“Let there be work, bread, water and salt for all”

Nelson Mandela

Food and Water: the two most basic needs for human survival. The Maslow Hierarchy of Needs places tMaslow+Hierarchy.jpghem at its base. Food and water, along with warmth and rest, create the foundation for humanity to progress. Water is, of course, essential to drink as well as to grow food. According to data released by the United Nations, the global agriculture sector’s water usage accounts for the greatest percentage of freshwater consumption, a whopping 70 percent. This begs the question, how can we conserve and preserve the world’s water supply?

As the largest water consumer, agriculture is a great place to start. Agricultural practices and technologies can focus on reducing water waste. Developing technologies that evenly distribute water in fields; require minimal transportation of water; low pressure for use, and accurate soil moisture readings could dramatically improve conservation and farm efficiency. Smallholder farmers face high water costs and supply limitations, resulting in lower productivity and a reduced number of growing seasons.

Lower cost irrigation technologies are one possible solution. For example, Feed the Future Partnering for Innovation’s grantee, Driptech inc.’s mission is to alleviate poverty by creating affordable, water-efficient irrigation solutions for small plot farmers. Their drip tape works with low water pressure, eliminating the need for excessive water pumping to deliver water to plants. Driptech farmers’ yields have increased by 50 percent while saving 80 percent in labor costs. Plus, market prices are increasing by up to 100 percent.

sunculture 1.jpgSimilarly, SunCulture, a Kenya-based startup, has commercialized the first holistic solar pump drip irrigation system. Comprised of solar panels, a stainless steel solar-powered submersible water pump, and a gravity fed drip irrigation system, the ArgoSolar Drip Irrigation Kit also addresses the need for low-pressure technologies. It capitalizes on solar energy while improving the efficiency of water distribution. A typical one acre client saves nearly $6,000 per year, with 52 percent energy and fertilizer savings (if using fertigation), and 48 percent labor savings. Both examples of drip irrigation technologies address water management by minimizing water leakage from transportation and demand of high water pressure for use.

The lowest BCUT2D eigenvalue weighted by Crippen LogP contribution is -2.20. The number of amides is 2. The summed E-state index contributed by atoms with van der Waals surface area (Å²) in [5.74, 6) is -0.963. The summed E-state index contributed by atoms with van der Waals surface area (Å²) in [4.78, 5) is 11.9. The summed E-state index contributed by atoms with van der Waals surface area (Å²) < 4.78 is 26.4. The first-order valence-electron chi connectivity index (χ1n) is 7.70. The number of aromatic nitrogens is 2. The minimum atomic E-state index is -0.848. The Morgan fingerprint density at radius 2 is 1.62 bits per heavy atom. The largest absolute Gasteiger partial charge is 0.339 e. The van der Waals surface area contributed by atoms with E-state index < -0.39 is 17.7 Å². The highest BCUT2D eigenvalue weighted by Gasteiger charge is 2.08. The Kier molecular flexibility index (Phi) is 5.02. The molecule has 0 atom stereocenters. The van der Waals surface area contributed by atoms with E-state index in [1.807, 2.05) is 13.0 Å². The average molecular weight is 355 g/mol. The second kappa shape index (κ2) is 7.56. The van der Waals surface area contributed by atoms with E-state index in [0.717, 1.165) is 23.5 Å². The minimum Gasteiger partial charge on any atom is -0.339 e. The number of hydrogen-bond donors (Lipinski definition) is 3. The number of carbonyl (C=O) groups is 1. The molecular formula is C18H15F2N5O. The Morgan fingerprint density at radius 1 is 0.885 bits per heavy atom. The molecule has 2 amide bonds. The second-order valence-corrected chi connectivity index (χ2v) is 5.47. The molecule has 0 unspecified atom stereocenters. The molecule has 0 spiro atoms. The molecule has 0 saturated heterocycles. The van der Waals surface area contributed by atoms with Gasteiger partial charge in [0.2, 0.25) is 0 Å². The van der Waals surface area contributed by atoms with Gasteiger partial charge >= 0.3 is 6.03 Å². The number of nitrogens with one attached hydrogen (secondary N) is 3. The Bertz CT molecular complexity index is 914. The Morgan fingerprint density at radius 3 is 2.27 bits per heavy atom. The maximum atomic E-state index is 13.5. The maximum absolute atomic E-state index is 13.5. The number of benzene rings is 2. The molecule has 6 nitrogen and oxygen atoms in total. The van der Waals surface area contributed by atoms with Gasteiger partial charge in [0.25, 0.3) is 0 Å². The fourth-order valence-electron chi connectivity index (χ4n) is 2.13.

Do you have a water technology that can improve efficiency and farmer productivity?

Partnering for Innovation is one great place to look for resources, partners, and possibly funding. In addition, USAID in partnership with the Swedish International Development Cooperation Agency (SIDA), launched the Securing Water for Food Challenge: A Grand Challenge for Development (GCD) in September of 2013. @SecuringWater will fund innovations that demonstrate promise in improving water efficiency, reusing wastewater, effectively capturing and storing water, and addressing the threat of salinity to water supply. Because we need both food and water, it is time to support the base of Maslow’s pyramid with sustainable water and farming practices. Irrigation technology can make a difference in our ever-increasing challenge of food security, and in economic development, so we can realize Nelson Mandela’s vision of “work, bread, water, and salt for all.”

Written by Arielle Kleinman, Program Assistant, Feed the Future Partnering for Innovation